Physics Components
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Physics Components

Unity has the next-generation Ageia PhysX physics engine built-in. This allows for unique emergent behaviour and is generally very cool.


To put an object under physics control, simply add a Rigidbody to it. When you do this, the object will be affected by gravity, and can collide with other objects in the world.


You use Rigidbodies for things that the player can push around, eg. crates or loose objects. You can also add Joints to rigidbodies to make the behavior more complex. For example, you could make a physical door or a crane with a swinging chain.

You also use Rigidbodies to bring vehicles to life, for example you can make cars using a Rigidbody, 4 Wheel Colliders and a script applying wheel forces based on the user's Input.

You can make airplanes by applying forces to the Rigidbody from a script. Or you can create special vehicles or robots by adding various Joints and applying forces via scripting.

Rigidbodies are most often used in combination with primitive colliders.


Kinematic Rigidbodies

Kinematic Rigidbodies are not affected by forces, gravity or collisions. They are driven explicitly by setting the position and rotation of the transform or animating them, yet they can interact with other non-Kinematic Rigidbodies.

Kinematic Rigidbodies are used for three purposes:

  1. Sometimes you want an object to be under physics control but in another situation to be controlled explicitly from a script or animation. For example you could make an animated character whose bones have Rigidbodies attached that are connected with joints for use as a Ragdoll. Most of the time the character is under animation control, thus you make the Rigidbody Kinematic. But when he gets hit you want him to turn into a Ragdoll and be affected by physics. To accomplish this, you simply disable the isKinematic property.
  2. Kinematic Rigidbodies play better with other Rigidbodies. For example if you have an animated platform and you want to place some Rigidbody boxes on top, you should make the platform a Kinematic Rigidbody instead of just a Collider without a Rigidbody.
  3. You might want to have a Kinematic Rigidbody that is animated and have a real Rigidbody follow it using one of the available Joints.

Static Colliders

Static Colliders are used for level geometry which does not move around much. You add a Mesh Collider to your already existing graphical meshes (even better use the Import Settings Generate Colliders check box). You can still move around Static Colliders, but if you move them around a lot, you might want to add a Kinematic Rigidbody. There are two reasons why you want to make a Static Collider into a Kinematic Rigidbody instead:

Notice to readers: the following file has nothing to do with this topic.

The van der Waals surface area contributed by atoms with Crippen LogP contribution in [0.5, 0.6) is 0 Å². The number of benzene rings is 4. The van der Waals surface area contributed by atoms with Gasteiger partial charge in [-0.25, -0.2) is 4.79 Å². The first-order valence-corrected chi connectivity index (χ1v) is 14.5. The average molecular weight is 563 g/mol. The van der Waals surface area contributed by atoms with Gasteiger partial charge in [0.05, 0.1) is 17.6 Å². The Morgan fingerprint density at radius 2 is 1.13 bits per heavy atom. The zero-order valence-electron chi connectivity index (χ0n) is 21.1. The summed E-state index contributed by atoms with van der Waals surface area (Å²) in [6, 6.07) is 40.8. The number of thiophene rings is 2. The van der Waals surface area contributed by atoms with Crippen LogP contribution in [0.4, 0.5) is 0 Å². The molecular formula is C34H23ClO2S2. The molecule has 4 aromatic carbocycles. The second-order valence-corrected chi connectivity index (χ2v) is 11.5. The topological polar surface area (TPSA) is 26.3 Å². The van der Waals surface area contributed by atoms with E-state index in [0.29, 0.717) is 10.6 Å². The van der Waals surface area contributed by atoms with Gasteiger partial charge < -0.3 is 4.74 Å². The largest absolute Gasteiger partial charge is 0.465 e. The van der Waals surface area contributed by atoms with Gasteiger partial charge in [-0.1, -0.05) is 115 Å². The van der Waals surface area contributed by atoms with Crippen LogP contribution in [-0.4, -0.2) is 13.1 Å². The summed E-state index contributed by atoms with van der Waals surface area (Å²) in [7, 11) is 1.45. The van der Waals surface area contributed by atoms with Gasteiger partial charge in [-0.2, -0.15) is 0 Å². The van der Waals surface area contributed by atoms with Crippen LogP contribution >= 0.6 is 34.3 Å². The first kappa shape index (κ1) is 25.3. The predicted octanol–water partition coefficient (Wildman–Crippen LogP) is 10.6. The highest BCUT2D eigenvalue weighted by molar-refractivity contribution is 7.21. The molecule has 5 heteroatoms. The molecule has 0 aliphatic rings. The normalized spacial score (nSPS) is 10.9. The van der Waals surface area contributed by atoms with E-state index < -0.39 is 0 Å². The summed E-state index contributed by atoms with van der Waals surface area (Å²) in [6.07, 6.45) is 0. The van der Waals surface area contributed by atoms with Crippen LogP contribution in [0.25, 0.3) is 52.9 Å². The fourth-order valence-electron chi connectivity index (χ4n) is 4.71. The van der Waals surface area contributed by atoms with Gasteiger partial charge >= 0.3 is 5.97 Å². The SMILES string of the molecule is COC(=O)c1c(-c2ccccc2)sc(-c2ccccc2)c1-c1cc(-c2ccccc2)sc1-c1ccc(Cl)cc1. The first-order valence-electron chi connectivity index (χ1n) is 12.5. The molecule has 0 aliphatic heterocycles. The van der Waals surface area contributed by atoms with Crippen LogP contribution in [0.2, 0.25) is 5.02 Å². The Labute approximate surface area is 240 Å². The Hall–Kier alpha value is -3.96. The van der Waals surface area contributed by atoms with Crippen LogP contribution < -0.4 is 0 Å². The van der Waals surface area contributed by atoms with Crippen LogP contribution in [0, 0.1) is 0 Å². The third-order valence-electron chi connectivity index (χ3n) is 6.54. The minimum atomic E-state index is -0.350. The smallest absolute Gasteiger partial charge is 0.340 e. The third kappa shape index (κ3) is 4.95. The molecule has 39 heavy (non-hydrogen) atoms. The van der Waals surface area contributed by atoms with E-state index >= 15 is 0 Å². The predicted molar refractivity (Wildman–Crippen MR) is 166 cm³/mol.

1. Kinematic Rigidbodies wake up other Rigidbodies when they collide with them.
  2. Kinematic Rigidbodies apply friction to Rigidbodies placed on top of them

Character Controllers

You use Character Controllers if you want to make a humanoid character. This could be the main character in a third person platformer, FPS shooter or any enemy characters.

These Controllers don't follow the rules of physics since it will not feel right (in Doom you run 90 miles per hour, come to halt in one frame and turn on a dime). Instead, a Character Controller performs collision detection to make sure your characters can slide along walls, walk up and down stairs, etc.

Character Controllers are not affected by forces but they can push Rigidbodies by applying forces to them from a script. Usually, all humanoid characters are implemented using Character Controllers.

Character Controllers are inherently unphysical, thus if you want to apply real physics - Swing on ropes, get pushed by big rocks - to your character you have to use a Rigidbody, this will let you use joints and forces on your character. But be aware that tuning a Rigidbody to feel right for a character is hard due to the unphysical way in which game characters are expected to behave.

If you parent a Character Controller with a Rigidbody you will get a "Joint" like behavior.

Component Details

Physics Control



Special Function